By Nii Laryea Korley
Smiles and laughter – inspired by optimism – lit up the atmosphere at the Best Western Premier Hotel, Accra, as artistes of different persuasions came together for the launch of a multi-flanged project dubbed Cultural Crossings.
It is basically a platform to enable eligible African artistes travel on the continent and share relevant experiences. The brains behind the project are Liberian-born, England-based artist Sarah Güsten-Marr and Ghanaian spoken work exponent and founder of the Ehalakasa poetry movement, Benedict Kojo Quaye (aka Sir Black).
They took time to explain the essence of the project to the gathering which included the Deputy Minister of Tourism, Culture and Creative Arts, Dzifa Gomashie; actress and film producer, Juliet Asante; Daddy Bosco of the Musicians Union of Ghana; photographer and music industry publicist, Cary Sullivan and Liberian photographer and actor, Omanza Shaw.
Sarah Güsten-Marr is a well-travelled, bubbly, eloquent character with a deep passion to see African artistes explore more of their continent and help each other excel at what they do. She owns Gallery GM in Yorkshire, England, and was the hub of the gathering as she explained the different components of the Cultural Crossings project.
“I truly believe that travelling enhances knowledge, so the more we travel, the more we are open to different things, which is exactly what we need in the world. Sir Black and I got together and decided it was important to give opportunities to our brothers and sisters in the arts on the continent,” she said.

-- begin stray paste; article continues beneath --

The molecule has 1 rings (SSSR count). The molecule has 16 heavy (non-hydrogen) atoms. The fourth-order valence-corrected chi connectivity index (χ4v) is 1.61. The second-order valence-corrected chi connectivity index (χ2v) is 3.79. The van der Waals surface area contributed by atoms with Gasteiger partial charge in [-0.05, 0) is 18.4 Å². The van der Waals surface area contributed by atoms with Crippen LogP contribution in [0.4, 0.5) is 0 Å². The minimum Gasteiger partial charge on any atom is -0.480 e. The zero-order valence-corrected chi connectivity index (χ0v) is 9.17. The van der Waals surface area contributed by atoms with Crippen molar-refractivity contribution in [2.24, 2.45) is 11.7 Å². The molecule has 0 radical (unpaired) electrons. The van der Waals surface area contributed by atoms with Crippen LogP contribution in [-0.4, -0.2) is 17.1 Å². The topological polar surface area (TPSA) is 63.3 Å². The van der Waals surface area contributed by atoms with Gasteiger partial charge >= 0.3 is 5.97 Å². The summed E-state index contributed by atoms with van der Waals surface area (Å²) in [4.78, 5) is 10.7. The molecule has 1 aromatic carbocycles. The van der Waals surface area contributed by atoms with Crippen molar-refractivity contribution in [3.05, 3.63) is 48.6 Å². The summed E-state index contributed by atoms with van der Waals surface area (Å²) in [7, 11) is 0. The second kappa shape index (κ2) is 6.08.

“We have these beautiful countries side by side but we do not know each other’s country so we have decided that Gallery GM, together with the Ehalakasa movement, will support one artist every year to do a cultural crossing for the next 10 years and experience another African country.” “If you have extra funds, forget about another pair of shoes. Put it into an orphanage, put it into another artiste.”
Paul Forjoe Jnr, also known as 100 per cent, winner of the 2015 Ehalakasa Slam Championship for spoken work artistes, will, therefore, be sponsored to an African country, at a date to be announced soon, to interact with other artistes there.
Cultural Crossings is also bent on helping to strengthen cultural ties between Ghana and Liberia and there will be frequent exchange of artistes between the two countries.
Sarah Güsten-Marr said her artiste-in-residence programme at Yorkshire was still functional and African artistes were welcome to participate. Her Gallery GM has also made provision to support a culture-driven environmental programme for a section of Liberians in the Central Region under the Cultural Crossings project.
Omanza Shaw, co-ordinator of the Cultural Crossings project in Liberia, also pointed out that the arts, more than any other field of endeavour, has the capability to unite and rejuvenate communities. He urged for support from artistes and other relevant bodies for the project.
The Deputy Minister of Tourism, Culture and Creative Arts praised the Cultural Crossings project because “it helps to create a platform for young people to have a stage on which they can fly higher than we are doing.”
Cary Sullivan, who is reggae star Rocky Dawuni’s wife, described the arts as a weapon for social change and said people, must get into it primarily for the passion they have for it and not for the money.